Sailors in spotless white streamed down the gangplanks to embrace whooping, weeping parents, wives, husbands and children at North Island Naval Air Station. They included dozens of fathers who had never seen their children, born during one of the longest aircraft carrier deployments in recent U.S. military history.
Petty Officer 1st Class Stuart Ostreng, 28, of Wichita, Kan., said the hard part was the waiting.
"Stand around here long enough, and you'll hear so many cuss words," he said. "It takes a long time to get off the ship."
Many sailors used cellular telephones to chat with loved ones in the long minutes before the gangways opened.
"Life is about to change. But it's changing in a good way," said Petty Officer 3rd Class Seth Elrod, 21, of Griffin, Ga. His 4-month-old daughter, Grace, was born while he was at sea.
Elrod spotted his wife and baby in the crowd.
"She's there, holding my baby. She looks so good," he said, pointing to a woman standing on the port.
Elrod said he believed his daughter would understand one day why he missed her first months of life.
"I'll tell her I was helping make the world a better place," he said.
Michelle Douthitt, 32, of Lemoore, Calif., waited for her husband, Christopher, with their 3-month-old daughter, Cameron, who was born one month premature.
"He's nervous that my baby won't know him or won't like him. I tell him that she's only 3 months old."
About 5,000 sailors were to disembark at the station, with another 3,500 continuing on to Everett, Wash. on Saturday morning. While on board, the vessel processed 3 million e-mails, 1.1 million pounds of mail, and sent 1,415 tax returns.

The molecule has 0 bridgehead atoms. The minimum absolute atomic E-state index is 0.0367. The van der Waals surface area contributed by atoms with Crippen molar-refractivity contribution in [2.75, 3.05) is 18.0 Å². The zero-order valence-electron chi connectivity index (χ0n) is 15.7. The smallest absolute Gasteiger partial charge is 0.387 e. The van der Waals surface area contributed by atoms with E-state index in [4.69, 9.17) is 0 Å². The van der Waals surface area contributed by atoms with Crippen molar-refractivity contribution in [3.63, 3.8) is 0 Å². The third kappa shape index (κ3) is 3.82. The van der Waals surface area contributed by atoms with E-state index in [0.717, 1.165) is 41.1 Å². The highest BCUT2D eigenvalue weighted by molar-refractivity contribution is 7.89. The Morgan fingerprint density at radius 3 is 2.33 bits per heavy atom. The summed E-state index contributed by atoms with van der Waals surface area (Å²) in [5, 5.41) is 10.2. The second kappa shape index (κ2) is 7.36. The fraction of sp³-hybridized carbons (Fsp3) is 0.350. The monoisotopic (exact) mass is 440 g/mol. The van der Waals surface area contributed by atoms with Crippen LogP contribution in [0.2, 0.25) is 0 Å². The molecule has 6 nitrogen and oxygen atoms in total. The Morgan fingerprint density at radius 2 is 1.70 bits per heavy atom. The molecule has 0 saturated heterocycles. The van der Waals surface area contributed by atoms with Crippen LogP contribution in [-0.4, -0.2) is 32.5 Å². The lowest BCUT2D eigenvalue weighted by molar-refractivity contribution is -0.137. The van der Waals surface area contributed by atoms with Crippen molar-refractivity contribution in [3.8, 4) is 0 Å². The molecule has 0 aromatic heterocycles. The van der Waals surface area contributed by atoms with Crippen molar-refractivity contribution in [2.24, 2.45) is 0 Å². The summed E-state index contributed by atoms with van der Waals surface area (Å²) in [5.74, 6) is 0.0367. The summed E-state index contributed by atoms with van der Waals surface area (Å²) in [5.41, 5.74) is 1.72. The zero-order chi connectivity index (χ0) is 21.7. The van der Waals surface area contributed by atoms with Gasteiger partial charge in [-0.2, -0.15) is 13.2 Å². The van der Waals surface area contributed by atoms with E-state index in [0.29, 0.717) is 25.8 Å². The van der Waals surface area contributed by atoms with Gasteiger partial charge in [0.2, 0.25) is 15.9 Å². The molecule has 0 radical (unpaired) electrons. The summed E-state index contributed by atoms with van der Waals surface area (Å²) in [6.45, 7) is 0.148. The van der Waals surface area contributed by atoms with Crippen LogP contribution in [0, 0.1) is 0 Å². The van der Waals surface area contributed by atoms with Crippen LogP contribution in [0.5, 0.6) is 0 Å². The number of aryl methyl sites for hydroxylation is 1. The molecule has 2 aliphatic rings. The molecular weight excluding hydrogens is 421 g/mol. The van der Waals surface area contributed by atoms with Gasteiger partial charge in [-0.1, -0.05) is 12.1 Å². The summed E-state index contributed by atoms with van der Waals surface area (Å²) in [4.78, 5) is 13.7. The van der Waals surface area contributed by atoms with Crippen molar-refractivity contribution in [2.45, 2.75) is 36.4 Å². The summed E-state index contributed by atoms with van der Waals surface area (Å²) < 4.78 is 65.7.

Petty Officer 2nd Class Aram Zakarian, 28, of Los Angeles said he bought a bouquet of roses for $15 aboard ship to give to his wife, Heather.
"I'm gonna tell her the basics: I love you, I miss you," he said. "There will be lots of I love yous."
Zakarian said he was most looking forward to the little things, such as watching television and simply eating dinner.
"Just putting my feet on carpet, that's huge," he said.
Zakarian also said he wanted to get to know his 5-year-old daughter Celina. For nearly 10 months, they have had to make do with sharing photos and short video clips.
"Oh my God! I'm so happy," said Petty Officer 3rd class Cheryl Penally, 21, of Gallup, N.M., as she searched the crowd for her mother.
"I've been out to sea for so long. It's like coming home to something new," Penally said.
The first sailor off the ship, at about 9:30 a.m., was Petty Officer Daniel Eaton, from Bakersfield, Calif. He was chosen by raffle.
The crowd of about 2,000, some of whom had waited since 4 a.m., erupted in cheers about 75 minutes earlier when the ship first came in sight.
Sara Campfield, 22, of Hanford, Calif., said her husband, Petty Officer John Campfield, missed his first anniversary and his mother's major surgery while on board. She said she was bracing for big changes over the next few weeks.
"I've been living by myself for 9½ months, so I have to get used to living with another person," she said. "He's been living with 5,000 people and has to get used to living with one person."
Nancy Wilson, 26, of Camarillo, Calif., hoisted a sign proposing marriage. She had another sign that jokingly said, "I'm half-naked, let my sailor off the boat."
She and her fiancee had planned to marry May 30 but the wedding was canceled after his deployment was extended.
Petty Officer 1st Class Jason Nowland, 33, of Sacramento said he was meeting his wife, Ana. The couple have been married about a year but they've only been together a few months.
"We're taking our honeymoon. We're going to go to Mexico," he said.
Nowland said his wife suggested a cruise for the couple.
"I told her no," he said.
Flags and red, white and blue balloons bobbed in the crowd, while the bridge of the massive vessel was festooned with a U.S. flag banner with the words "Mission Accomplished."
The sailors were visited Thursday by President Bush, who announced that they were homeward bound.
Bush left by aircraft Friday morning before the vessel docked. A Marine helicopter picked him up from the vessel and took him to North Island Naval Air Station ahead of the docking ship. He then flew to California's Silicon Valley to visit a defense contractor.